Re: NDSolve PDE problem

*To*: mathgroup at smc.vnet.net*Subject*: [mg130300] Re: NDSolve PDE problem*From*: debguy <johnandsara2 at cox.net>*Date*: Mon, 1 Apr 2013 01:01:11 -0400 (EDT)*Delivered-to*: l-mathgroup@mail-archive0.wolfram.com*Delivered-to*: l-mathgroup@wolfram.com*Delivered-to*: mathgroup-newout@smc.vnet.net*Delivered-to*: mathgroup-newsend@smc.vnet.net*References*: <khucio$83$1@smc.vnet.net>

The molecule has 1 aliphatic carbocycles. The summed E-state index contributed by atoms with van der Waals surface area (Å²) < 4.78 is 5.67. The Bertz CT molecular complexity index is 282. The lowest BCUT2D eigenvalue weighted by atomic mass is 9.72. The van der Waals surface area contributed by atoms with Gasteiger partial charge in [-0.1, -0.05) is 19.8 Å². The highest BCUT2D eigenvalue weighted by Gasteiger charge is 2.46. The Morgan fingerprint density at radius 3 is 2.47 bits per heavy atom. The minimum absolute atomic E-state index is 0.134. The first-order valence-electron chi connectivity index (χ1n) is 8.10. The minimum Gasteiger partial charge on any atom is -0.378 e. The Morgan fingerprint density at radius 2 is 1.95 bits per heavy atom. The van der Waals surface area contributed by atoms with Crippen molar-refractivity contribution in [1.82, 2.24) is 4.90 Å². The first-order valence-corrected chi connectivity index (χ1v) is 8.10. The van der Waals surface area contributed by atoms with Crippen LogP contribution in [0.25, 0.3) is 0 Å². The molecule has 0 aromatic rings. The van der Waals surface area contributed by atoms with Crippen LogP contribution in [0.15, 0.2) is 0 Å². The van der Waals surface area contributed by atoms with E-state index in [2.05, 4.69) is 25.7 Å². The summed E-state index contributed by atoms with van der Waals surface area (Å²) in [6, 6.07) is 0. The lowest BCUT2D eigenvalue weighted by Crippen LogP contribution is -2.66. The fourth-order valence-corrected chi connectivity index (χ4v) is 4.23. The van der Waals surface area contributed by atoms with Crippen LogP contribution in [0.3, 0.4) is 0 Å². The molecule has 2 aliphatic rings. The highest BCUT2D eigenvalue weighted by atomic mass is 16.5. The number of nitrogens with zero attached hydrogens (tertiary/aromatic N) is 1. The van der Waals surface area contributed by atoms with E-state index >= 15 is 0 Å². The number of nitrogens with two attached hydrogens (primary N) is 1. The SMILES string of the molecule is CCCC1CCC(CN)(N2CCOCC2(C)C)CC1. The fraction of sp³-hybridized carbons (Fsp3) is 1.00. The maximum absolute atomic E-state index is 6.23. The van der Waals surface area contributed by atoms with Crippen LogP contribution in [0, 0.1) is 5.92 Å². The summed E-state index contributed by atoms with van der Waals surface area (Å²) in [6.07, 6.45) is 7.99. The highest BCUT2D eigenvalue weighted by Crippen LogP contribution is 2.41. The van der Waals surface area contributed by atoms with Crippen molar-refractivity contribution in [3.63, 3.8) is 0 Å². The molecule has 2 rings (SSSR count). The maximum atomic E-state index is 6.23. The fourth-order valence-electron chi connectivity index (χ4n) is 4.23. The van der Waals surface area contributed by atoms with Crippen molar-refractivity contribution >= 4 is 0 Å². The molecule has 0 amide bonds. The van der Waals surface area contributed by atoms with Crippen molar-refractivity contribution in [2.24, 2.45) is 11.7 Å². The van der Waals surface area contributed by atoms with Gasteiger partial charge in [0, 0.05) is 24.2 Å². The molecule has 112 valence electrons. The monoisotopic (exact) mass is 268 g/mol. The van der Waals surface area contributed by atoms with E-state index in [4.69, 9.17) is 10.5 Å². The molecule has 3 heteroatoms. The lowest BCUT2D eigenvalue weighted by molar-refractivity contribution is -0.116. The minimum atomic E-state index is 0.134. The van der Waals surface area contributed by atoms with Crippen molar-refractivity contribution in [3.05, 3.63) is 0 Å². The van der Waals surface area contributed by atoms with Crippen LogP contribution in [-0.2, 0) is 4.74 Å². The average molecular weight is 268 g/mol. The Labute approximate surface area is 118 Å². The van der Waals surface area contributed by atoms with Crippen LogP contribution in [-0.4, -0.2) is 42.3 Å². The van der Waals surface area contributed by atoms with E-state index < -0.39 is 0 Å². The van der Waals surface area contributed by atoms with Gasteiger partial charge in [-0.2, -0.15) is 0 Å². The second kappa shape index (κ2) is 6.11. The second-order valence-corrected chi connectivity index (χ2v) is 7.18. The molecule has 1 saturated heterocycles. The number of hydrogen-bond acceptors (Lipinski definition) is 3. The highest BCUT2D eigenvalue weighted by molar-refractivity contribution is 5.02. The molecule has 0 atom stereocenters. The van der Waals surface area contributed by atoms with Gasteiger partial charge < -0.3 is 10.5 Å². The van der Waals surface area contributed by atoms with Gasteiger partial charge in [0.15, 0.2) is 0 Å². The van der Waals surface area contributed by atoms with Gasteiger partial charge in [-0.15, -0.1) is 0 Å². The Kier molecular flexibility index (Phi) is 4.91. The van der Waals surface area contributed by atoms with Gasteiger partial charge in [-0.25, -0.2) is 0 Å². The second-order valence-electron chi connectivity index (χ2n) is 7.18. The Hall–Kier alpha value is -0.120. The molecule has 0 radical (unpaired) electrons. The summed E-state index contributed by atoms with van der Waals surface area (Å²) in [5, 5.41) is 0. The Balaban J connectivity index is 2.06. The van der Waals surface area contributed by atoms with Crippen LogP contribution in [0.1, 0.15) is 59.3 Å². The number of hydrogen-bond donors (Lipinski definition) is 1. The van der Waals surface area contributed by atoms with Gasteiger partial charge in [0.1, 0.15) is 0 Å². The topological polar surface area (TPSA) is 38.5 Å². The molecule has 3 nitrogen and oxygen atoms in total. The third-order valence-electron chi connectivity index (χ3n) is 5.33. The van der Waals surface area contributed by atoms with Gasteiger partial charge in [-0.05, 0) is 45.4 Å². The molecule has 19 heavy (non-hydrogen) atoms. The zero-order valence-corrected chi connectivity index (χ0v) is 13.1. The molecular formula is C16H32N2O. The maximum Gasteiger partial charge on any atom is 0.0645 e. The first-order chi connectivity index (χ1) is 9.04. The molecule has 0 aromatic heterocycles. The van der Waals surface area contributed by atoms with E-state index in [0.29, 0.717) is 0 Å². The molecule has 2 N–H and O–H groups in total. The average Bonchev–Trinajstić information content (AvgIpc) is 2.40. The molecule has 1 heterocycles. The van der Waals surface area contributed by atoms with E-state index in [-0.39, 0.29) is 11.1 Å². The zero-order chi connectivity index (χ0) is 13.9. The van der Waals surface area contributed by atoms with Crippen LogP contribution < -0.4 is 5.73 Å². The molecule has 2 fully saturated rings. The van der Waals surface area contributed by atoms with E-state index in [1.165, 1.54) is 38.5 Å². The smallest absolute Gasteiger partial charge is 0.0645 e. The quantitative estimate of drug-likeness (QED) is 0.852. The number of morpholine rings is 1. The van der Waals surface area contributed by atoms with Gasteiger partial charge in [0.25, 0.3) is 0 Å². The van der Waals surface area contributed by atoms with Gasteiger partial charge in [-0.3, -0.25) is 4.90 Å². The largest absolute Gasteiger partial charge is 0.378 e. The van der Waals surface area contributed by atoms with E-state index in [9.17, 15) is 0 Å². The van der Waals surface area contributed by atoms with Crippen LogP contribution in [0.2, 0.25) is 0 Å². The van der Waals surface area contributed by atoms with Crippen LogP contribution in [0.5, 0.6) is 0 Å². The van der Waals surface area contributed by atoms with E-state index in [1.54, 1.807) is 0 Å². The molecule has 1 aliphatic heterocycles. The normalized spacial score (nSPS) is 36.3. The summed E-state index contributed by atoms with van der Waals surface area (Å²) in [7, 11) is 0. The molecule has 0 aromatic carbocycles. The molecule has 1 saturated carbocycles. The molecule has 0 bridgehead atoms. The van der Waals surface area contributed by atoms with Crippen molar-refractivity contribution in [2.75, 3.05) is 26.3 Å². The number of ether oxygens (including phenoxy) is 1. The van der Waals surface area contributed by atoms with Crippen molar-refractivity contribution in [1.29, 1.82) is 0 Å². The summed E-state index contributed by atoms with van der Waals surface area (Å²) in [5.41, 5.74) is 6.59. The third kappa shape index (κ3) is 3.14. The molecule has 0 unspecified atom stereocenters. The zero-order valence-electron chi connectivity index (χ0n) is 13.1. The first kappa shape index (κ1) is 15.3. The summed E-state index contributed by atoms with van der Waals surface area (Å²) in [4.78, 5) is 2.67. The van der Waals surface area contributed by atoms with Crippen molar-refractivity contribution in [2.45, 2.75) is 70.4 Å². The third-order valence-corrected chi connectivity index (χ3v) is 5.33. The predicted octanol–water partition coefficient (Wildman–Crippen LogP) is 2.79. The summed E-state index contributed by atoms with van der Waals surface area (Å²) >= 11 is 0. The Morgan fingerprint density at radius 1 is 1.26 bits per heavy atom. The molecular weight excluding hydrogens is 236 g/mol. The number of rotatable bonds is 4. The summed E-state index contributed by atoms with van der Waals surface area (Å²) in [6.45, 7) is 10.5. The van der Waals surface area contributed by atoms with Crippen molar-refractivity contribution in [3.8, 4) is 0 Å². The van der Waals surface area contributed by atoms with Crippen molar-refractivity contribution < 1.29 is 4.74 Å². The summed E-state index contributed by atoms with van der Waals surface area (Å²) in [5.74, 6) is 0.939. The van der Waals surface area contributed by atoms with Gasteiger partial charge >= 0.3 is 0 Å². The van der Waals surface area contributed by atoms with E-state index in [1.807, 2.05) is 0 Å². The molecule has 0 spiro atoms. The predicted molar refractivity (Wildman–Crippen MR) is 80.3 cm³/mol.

I'm not convicned it's a bug. It appears to me your begging the allowable usage (see below). You need to arrange your work so it is in one of the many forms Mathematica allows is my guess. I see no reason you can't. "Essentially I have a second order PDE for x[t,z], and I define x[t=0,z] and x[t,z=0]" You define what? x[t=0,z] isn't a proper definition. And I doubt the nds algorithm is made to check your function at every value to see whether a new independant variables results and changes (everything). >From the excerpt I left below I assume Mathematica doesn't like f(u,v) because it thinks both u, v are both differenciable at once: which isn't allowed (in Mathematica v4). Maybe you can find a way to re-express your list of eq'n so Mathematica knows what you know. or bundle it. Seems like a "divide and conquer" strategy should work with DiracDelta it just alternates right? Anyhow it seems you have a x[t,z] term outside of DiracDelta which is documented to work with diffeq so shouldn't be the problem. I'm haven't bench checked and found a sol'n for you (sorry). so I dont' know. But from your definition it seems you may be able to use DiracDelta to not NOT use f(u,v) I think the below book excerpt applies: -------------------------------------------------------------- NDSolve uses a method for solving PDE's that is called the ~ For the method to work, an initial function must be specified for one variable and boundary values may be specified for the other variable. The initial function is used to find the initial conditions for the system of the ODE's. Boundary and initial values may be specified on at most three sides of a rectangle. ~